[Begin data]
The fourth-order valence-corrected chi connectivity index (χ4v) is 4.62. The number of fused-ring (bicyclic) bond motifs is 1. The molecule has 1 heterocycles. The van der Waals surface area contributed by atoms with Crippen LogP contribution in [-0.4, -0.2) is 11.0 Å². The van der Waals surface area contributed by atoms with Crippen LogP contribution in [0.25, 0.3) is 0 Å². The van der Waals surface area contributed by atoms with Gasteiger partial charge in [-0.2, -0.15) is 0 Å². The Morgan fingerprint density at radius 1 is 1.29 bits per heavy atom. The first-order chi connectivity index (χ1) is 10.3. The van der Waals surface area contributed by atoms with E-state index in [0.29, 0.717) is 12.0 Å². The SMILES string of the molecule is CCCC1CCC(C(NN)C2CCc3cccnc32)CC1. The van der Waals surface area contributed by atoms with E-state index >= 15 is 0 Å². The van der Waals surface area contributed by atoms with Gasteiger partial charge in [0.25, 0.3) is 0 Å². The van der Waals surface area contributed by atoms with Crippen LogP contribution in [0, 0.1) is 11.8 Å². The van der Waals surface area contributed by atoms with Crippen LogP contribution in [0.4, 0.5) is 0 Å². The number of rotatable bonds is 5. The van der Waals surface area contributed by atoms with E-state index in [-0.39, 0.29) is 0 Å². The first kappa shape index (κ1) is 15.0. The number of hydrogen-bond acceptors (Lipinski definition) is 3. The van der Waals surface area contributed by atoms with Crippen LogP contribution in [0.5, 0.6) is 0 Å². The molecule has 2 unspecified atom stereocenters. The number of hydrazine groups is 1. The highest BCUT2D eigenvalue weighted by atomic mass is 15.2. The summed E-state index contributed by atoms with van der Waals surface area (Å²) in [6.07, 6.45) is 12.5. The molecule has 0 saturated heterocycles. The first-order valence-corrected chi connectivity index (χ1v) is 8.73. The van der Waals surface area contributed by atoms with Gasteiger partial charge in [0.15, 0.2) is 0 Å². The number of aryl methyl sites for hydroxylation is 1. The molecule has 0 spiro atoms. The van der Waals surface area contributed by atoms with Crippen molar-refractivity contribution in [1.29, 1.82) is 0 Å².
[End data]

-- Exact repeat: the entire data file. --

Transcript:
The fourth-order valence-corrected chi connectivity index (χ4v) is 4.62. The number of fused-ring (bicyclic) bond motifs is 1. The molecule has 1 heterocycles. The van der Waals surface area contributed by atoms with Crippen LogP contribution in [-0.4, -0.2) is 11.0 Å². The van der Waals surface area contributed by atoms with Crippen LogP contribution in [0.25, 0.3) is 0 Å². The van der Waals surface area contributed by atoms with Gasteiger partial charge in [-0.2, -0.15) is 0 Å². The Morgan fingerprint density at radius 1 is 1.29 bits per heavy atom. The first-order chi connectivity index (χ1) is 10.3. The van der Waals surface area contributed by atoms with E-state index in [0.29, 0.717) is 12.0 Å². The SMILES string of the molecule is CCCC1CCC(C(NN)C2CCc3cccnc32)CC1. The van der Waals surface area contributed by atoms with E-state index >= 15 is 0 Å². The van der Waals surface area contributed by atoms with Gasteiger partial charge in [0.25, 0.3) is 0 Å². The van der Waals surface area contributed by atoms with Crippen LogP contribution in [0, 0.1) is 11.8 Å². The van der Waals surface area contributed by atoms with Crippen LogP contribution in [0.4, 0.5) is 0 Å². The number of rotatable bonds is 5. The van der Waals surface area contributed by atoms with E-state index in [-0.39, 0.29) is 0 Å². The first kappa shape index (κ1) is 15.0. The number of hydrogen-bond acceptors (Lipinski definition) is 3. The van der Waals surface area contributed by atoms with Crippen LogP contribution in [0.5, 0.6) is 0 Å². The molecule has 2 unspecified atom stereocenters. The number of hydrazine groups is 1. The highest BCUT2D eigenvalue weighted by atomic mass is 15.2. The summed E-state index contributed by atoms with van der Waals surface area (Å²) in [6.07, 6.45) is 12.5. The molecule has 0 saturated heterocycles. The first-order valence-corrected chi connectivity index (χ1v) is 8.73. The van der Waals surface area contributed by atoms with Gasteiger partial charge in [0.15, 0.2) is 0 Å². The number of aryl methyl sites for hydroxylation is 1. The molecule has 0 spiro atoms. The van der Waals surface area contributed by atoms with Crippen molar-refractivity contribution in [1.29, 1.82) is 0 Å².